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Islanders embrace practice time in season with few breaks

Islanders head coach Barry Trotz looks on against

Islanders head coach Barry Trotz looks on against the Sabres at Nassau Coliseum on March 7. Credit: Jim McIsaac

Cal Clutterbuck woke up on Thursday morning and thought about that night’s hockey game. He had gone three days without doing so, a rarity in this shortened and condensed, 56-game regular season.

The Islanders open a three-game road trip with the first of back-to-back games in Boston on Thursday night. They last played in Sunday’s 3-2 overtime win over the Rangers that concluded a 5-1-0 homestand at Nassau Coliseum.

"When you’re in it, you’re in it and you don’t really think about much else, you just try and tackle the day that’s in front of you," Clutterbuck said. "If you have that mindset, then days don’t seem like they’re dragging on that much. You just hit the reset button every morning."

But the Islanders' mini-vacation from games did not mean all work stopped.

 

Coach Barry Trotz conducted back-to-back practices on Tuesday and Wednesday, a luxury in a season in which getting any practice time has been difficult.

Much like the multiple practices they had the first week of February when two home games against the Sabres were canceled with that team dealing with a COVID-19 outbreak, Trotz used his precious practice time to concentrate on special teams work.

Specifically, the stagnant power play that was just 2-for-16 on the homestand.

So, Trotz had small groups working on the power play before the full group started practice. Then, there were special teams drills during practice.

"It was just getting back to some of the basic foundations on our five-on-five," Trotz said of the practices. "From a power-play standpoint, it was about moving the puck, making yourself dangerous. I thought we were way too predictable, too slow. We didn’t create chaos for the penalty killers and we didn’t shoot the puck enough."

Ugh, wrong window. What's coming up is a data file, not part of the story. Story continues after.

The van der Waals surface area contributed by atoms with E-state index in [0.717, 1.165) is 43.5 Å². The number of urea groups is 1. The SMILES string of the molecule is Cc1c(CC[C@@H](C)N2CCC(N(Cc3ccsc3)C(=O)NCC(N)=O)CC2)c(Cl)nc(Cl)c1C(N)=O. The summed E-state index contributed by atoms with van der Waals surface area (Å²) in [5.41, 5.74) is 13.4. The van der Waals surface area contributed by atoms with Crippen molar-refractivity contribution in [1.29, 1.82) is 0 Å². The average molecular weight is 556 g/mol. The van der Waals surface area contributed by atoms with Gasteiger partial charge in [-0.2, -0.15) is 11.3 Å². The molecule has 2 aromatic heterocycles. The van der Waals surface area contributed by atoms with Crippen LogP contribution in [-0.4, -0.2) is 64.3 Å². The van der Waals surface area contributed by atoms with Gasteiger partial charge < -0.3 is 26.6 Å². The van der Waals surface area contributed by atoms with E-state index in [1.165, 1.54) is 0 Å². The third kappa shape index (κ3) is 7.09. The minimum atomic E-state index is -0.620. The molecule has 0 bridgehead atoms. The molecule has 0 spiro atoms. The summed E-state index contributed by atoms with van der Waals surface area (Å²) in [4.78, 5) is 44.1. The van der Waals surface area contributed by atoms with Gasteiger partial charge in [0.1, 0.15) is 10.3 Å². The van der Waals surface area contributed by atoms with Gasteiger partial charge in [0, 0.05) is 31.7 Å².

Thursday’s game marked the start of another stretch of three games in four nights and six games in 10 nights overall.

In other words, right back to the grind in the playoff push.

"There’s definitely advantages to it," Jordan Eberle said of the mini-break. "We’ve played so many games in a short period of time. More than anything, it’s just nice to get a mental rest. You get away from the travel, the grind of getting ready for a game each night. To have that little break there in between and really coming down to the stretch of the last 14 games and into playoffs, you feel rejuvenated a little bit.

"It gives you time to work on the power play, which we did quite a bit."

The Islanders entered Thursday having won the first five in the eight-game season series with the Bruins.

The Bruins, who also had games postponed because of COVID-19, are in a stretch of playing 17 games in 29 days.

Teams have gotten used to that breakneck pace this season.

"It’s kind of weird sitting at home, not playing on certain nights when we’ve been playing a lot," defenseman Scott Mayfield said. "It’s nice to have the rest. It’s nice to get away from the rink mentally and physically."

Clutterbuck said another benefit of the downtime from games was it came after a long homestand.

"It is nice to have a couple of days," Clutterbuck said. "We’ve been home for a little while. You get to spend time with your kids and unplug a little bit from hockey. I think that’s the biggest thing when you’re playing every day: Your mind is always on the game. It’s nice to get away from the game for a day, day and a half."

That changed on Thursday. It was time to think about the game again.

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